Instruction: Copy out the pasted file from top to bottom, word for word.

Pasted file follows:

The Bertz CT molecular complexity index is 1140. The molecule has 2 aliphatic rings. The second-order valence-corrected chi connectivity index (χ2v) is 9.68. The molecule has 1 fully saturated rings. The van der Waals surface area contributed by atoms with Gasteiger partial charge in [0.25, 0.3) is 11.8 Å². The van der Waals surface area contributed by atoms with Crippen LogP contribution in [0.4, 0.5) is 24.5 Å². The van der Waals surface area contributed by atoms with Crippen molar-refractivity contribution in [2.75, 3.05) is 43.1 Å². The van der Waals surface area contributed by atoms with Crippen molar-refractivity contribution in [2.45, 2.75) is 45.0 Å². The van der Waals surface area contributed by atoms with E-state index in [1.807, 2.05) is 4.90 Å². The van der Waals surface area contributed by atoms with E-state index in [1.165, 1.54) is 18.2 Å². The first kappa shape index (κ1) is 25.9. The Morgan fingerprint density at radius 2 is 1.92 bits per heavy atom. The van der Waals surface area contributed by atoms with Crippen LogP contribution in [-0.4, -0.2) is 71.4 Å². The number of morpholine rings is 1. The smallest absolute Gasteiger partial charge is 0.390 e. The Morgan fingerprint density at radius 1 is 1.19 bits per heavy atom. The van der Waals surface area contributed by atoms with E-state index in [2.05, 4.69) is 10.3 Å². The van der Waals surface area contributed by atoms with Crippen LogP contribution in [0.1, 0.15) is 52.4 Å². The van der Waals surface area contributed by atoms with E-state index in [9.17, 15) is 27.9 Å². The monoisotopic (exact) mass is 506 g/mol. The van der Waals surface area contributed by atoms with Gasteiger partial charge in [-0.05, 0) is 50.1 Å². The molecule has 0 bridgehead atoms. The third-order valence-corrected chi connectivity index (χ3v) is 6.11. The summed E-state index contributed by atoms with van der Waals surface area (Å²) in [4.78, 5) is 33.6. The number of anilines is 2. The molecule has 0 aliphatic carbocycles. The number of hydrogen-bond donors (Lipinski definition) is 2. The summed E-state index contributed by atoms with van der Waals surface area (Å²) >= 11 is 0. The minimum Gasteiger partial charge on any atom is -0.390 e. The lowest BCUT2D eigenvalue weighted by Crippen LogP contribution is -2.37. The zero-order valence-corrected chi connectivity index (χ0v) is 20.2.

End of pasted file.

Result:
The Bertz CT molecular complexity index is 1140. The molecule has 2 aliphatic rings. The second-order valence-corrected chi connectivity index (χ2v) is 9.68. The molecule has 1 fully saturated rings. The van der Waals surface area contributed by atoms with Gasteiger partial charge in [0.25, 0.3) is 11.8 Å². The van der Waals surface area contributed by atoms with Crippen LogP contribution in [0.4, 0.5) is 24.5 Å². The van der Waals surface area contributed by atoms with Crippen molar-refractivity contribution in [2.75, 3.05) is 43.1 Å². The van der Waals surface area contributed by atoms with Crippen molar-refractivity contribution in [2.45, 2.75) is 45.0 Å². The van der Waals surface area contributed by atoms with E-state index in [1.807, 2.05) is 4.90 Å². The van der Waals surface area contributed by atoms with E-state index in [1.165, 1.54) is 18.2 Å². The first kappa shape index (κ1) is 25.9. The Morgan fingerprint density at radius 2 is 1.92 bits per heavy atom. The van der Waals surface area contributed by atoms with Crippen LogP contribution in [-0.4, -0.2) is 71.4 Å². The number of morpholine rings is 1. The smallest absolute Gasteiger partial charge is 0.390 e. The Morgan fingerprint density at radius 1 is 1.19 bits per heavy atom. The van der Waals surface area contributed by atoms with E-state index in [2.05, 4.69) is 10.3 Å². The van der Waals surface area contributed by atoms with Crippen LogP contribution in [0.1, 0.15) is 52.4 Å². The van der Waals surface area contributed by atoms with E-state index in [9.17, 15) is 27.9 Å². The monoisotopic (exact) mass is 506 g/mol. The van der Waals surface area contributed by atoms with Gasteiger partial charge in [-0.05, 0) is 50.1 Å². The molecule has 0 bridgehead atoms. The third-order valence-corrected chi connectivity index (χ3v) is 6.11. The summed E-state index contributed by atoms with van der Waals surface area (Å²) in [4.78, 5) is 33.6. The number of anilines is 2. The molecule has 0 aliphatic carbocycles. The number of hydrogen-bond donors (Lipinski definition) is 2. The summed E-state index contributed by atoms with van der Waals surface area (Å²) >= 11 is 0. The minimum Gasteiger partial charge on any atom is -0.390 e. The lowest BCUT2D eigenvalue weighted by Crippen LogP contribution is -2.37. The zero-order valence-corrected chi connectivity index (χ0v) is 20.2.